SALEM — The Northeast Animal Shelter is under new management.
The 45-year-old organization announced Wednesday afternoon that it is has turned its operations over to MSPCA-Angell, a nonprofit organization that focuses on animal adoption and veterinary care.
Little is expected to change for the Salem shelter in the near future. Its name and Highland Avenue headquarters will remain intact, and its mission to rescue and find new homes for animals from other parts of the country is running as designed.
"Just like any business, even a nonprofit, there's a time when the founders have to step aside and pass the torch," said Don Shapiro, the shelter's treasurer who served on the shelter's now-defunct board of directors. "Our goal here was to make sure that the organization survives and continues on, and prospers and fulfills its mission, for many years to come."
Northeast Animal Shelter was founded in 1976 by Cindi Shapiro, Don Shapiro's younger sister. For 32 years, it operated out of 1,300 square feet of space in New England Veterinary Clinic's basement. It moved to Highland Avenue in 2008. While offering adoptions, the organization's biggest work has focused on bringing in animals from other parts of the country where high shelter populations often lead to abandoned animals being euthanized for lack of finding a home.
Enter the MSPCA network, which operates adoption centers throughout the region.
"The idea is we serve as a hub and bring in animals, and they'd be moved out to other shelters within the MSPCA network," Shapiro said. "And of course, we also send out a lot of our animals for rather expensive surgeries that we'd now be able to send to Angell Animal Medical Center. There might be some changes, but right now, we're going to operate as we have in the past.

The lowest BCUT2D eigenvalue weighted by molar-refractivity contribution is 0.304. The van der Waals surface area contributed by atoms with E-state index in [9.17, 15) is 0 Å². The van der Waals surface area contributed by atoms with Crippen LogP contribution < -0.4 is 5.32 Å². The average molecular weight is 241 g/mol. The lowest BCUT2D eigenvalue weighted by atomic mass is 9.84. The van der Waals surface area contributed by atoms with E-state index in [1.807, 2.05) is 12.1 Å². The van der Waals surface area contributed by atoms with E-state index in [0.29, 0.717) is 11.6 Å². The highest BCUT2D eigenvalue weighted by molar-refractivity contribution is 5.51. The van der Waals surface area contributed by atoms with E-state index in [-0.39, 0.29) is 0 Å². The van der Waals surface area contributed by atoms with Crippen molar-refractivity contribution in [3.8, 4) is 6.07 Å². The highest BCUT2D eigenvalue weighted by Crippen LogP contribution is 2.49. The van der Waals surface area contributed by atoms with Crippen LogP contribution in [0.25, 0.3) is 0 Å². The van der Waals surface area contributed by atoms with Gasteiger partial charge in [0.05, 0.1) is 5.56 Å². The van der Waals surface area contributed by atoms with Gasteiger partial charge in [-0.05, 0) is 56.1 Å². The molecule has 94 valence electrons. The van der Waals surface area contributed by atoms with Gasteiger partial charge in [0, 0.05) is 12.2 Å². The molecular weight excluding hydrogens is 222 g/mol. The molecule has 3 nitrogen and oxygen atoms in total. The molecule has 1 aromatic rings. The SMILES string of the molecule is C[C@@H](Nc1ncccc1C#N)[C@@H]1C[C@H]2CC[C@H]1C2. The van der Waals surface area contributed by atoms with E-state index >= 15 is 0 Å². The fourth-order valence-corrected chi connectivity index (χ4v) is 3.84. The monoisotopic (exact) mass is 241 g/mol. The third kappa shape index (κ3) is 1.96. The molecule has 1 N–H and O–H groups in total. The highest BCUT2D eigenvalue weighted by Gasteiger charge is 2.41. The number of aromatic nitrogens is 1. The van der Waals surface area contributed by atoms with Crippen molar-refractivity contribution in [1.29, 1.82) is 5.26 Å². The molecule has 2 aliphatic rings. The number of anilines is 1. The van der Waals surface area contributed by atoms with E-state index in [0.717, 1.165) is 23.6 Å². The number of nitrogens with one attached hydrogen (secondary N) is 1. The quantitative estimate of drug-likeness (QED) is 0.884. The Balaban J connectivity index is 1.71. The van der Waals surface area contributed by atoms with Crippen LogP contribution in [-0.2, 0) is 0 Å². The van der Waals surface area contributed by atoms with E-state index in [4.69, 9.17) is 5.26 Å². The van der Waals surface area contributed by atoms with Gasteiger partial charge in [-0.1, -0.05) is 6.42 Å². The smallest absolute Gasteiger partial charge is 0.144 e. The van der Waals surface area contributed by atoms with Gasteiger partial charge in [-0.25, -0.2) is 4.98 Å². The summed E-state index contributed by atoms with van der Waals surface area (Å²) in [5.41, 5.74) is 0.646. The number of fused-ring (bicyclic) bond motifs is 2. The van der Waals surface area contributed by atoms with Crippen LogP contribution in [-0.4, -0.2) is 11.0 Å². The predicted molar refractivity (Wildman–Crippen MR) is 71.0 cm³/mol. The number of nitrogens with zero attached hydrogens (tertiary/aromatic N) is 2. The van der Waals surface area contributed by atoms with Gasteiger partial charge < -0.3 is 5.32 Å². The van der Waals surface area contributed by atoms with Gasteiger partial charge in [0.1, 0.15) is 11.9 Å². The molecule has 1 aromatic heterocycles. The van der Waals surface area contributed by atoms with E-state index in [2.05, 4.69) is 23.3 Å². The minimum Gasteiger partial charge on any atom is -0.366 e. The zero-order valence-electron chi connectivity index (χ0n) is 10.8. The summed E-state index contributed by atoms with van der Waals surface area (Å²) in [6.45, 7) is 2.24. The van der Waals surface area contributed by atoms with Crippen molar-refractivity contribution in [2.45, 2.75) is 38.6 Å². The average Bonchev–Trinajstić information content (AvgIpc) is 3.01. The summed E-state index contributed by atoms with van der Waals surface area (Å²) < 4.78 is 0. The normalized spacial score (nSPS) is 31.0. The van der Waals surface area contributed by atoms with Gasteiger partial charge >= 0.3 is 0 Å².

"We're going to have professional leadership at the very top," Shapiro continued. "I think, while everybody loves the Northeast Animal Shelter, I think they'll love it even more as time goes on."
The process started coming together about six months ago, Shapiro explained.
"We had six months of discussions, and the more we talked, the more we realized this was a combination or arrangement that was going to benefit both organizations tremendously, benefit the community, benefit the animals we saved," he said, "and it was a win-win situation for everything."
Mike Keiley, director of adoption centers at MSPCA-Angell, is serving as Northeast Animal Shelter's interim executive director as part of the merger.
"Northeast has been traditionally focused on helping animals and relocating them from other parts of the country that are overpopulated," Keiley said. "The MSPCA has been more locally focused — local surrender, local animals that are in need coming into the shelter system. When you look at that, I really think it kind of brings two branches together."
The Salem shelter, known as a no-kill shelter, had come under scrutiny in recent years for its euthanization practices. Staff at the time said the animals that had been put to sleep had exhibited escalating behavioral issues. Other critics had raised concerns over animals in the shelter's care contracting contagious diseases.
Keiley said the organization's history wasn't a factor in or reason for the merger.
"Any time you have a lot of animals in the same location and under stress, you're going to deal with communicable diseases," Keiley said. "We've dealt with that at the MSPCA, and every kennel has dealt with kennel cough and other infectious diseases. Northeast has done a fantastic job in building out protocols."